Detecting Small Earthquakes on Remote Oceanic Transform Faults

Thursday, 18 December 2014
Rhiannon Vieceli, Pennsylvania State University Main Campus, University Park, PA, United States, Charles J Ammon, Pennsylvania State University Main Campus, Department of Geosciences, University Park, PA, United States and Michael Cleveland, Los Alamos National Laboratory, Los Alamos, NM, United States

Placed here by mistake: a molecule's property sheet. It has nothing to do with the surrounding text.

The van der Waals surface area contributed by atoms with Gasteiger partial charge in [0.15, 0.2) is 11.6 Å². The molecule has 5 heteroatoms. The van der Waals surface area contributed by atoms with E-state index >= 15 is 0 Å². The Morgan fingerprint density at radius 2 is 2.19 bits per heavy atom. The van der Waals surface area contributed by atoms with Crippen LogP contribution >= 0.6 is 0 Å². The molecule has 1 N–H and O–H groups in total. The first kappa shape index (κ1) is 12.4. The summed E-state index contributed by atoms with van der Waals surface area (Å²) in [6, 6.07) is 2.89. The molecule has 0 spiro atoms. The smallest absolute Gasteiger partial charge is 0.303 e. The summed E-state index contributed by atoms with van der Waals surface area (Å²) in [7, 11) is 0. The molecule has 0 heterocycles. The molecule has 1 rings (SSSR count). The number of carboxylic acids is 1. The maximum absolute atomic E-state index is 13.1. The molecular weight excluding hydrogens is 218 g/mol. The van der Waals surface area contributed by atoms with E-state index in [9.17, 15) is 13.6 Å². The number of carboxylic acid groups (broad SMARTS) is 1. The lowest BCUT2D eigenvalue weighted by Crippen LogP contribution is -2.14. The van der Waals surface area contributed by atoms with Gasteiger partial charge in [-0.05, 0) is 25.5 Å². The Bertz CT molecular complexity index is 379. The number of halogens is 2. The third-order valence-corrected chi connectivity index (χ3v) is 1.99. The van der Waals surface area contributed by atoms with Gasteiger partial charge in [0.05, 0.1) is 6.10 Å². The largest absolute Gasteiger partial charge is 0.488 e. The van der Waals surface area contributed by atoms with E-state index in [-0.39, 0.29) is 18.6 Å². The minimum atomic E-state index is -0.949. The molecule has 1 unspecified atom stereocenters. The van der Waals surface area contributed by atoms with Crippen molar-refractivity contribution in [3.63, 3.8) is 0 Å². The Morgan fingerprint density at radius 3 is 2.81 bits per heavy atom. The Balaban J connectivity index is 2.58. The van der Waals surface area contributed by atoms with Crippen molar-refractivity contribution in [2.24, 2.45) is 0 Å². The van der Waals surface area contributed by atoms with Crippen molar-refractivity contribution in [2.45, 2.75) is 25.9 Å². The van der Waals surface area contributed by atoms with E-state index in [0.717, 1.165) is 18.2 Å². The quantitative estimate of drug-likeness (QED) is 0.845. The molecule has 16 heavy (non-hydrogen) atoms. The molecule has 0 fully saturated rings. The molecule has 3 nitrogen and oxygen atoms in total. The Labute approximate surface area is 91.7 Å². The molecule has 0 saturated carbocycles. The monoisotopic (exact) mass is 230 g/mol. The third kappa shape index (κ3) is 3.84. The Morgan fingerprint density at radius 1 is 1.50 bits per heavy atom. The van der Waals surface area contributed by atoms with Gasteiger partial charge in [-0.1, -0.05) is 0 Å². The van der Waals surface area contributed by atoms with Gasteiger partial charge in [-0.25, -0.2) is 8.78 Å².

Although oceanic transform faults (OTF) constitute a small fraction of the total plate boundary area, better constraints on OTF tectonic parameters (e.g. fault length, slip rate, thermal structure) compared to other tectonic boundaries make OTFs a useful focus of the investigation of earthquake processes. The large fraction of aseismic deformation that accompanies OTF earthquakes also makes them an interesting target for exploring the interaction of creep with slow and quick earthquakes. Because most typical OTFs are quite remote, even indirectly observing these deformation processes is a serious challenge. Standard teleseismic analysis methods have yielded valuable constraints on the first-order characteristics of moderate-to-large magnitude OTF earthquakes, but fundamental questions rgarding rupture length and area as well as rupture-front propagation speed remain unknown in these systems. Even identifying the smaller-magnitude activity that often provides clues to some of these quantities is difficult. Short-period seismic arrays at least occasionally provide information suitable for locations of small (mb < 4.0) earthquakes along Mid-Atlantic transforms such as the Romanche and Chain. In this work, we explore the possibility of detecting smaller earthquakes along remote OTFs using waveform-based comparisons (e.g. cross correlations) of template signals with the continuous seismic wavefield for seismic stations surrounding several OTFs. We examine our ability to detect these small events using a range of frequency bands from short-to-intermediate periods and investigating effective approaches for identifying small-magnitude events along remote OTFs. Preliminary results suggest that at least some small events can be identified using simple waveform templates. Our goal is to construct a metric that will produce acceptable false-alarm rates and that will allow us to visually confirm detections and extend the seismicity catalogs along OTFs to lower magnitude threshold and allow us to continue to investigate OTF deformation processes using remote seismic observations.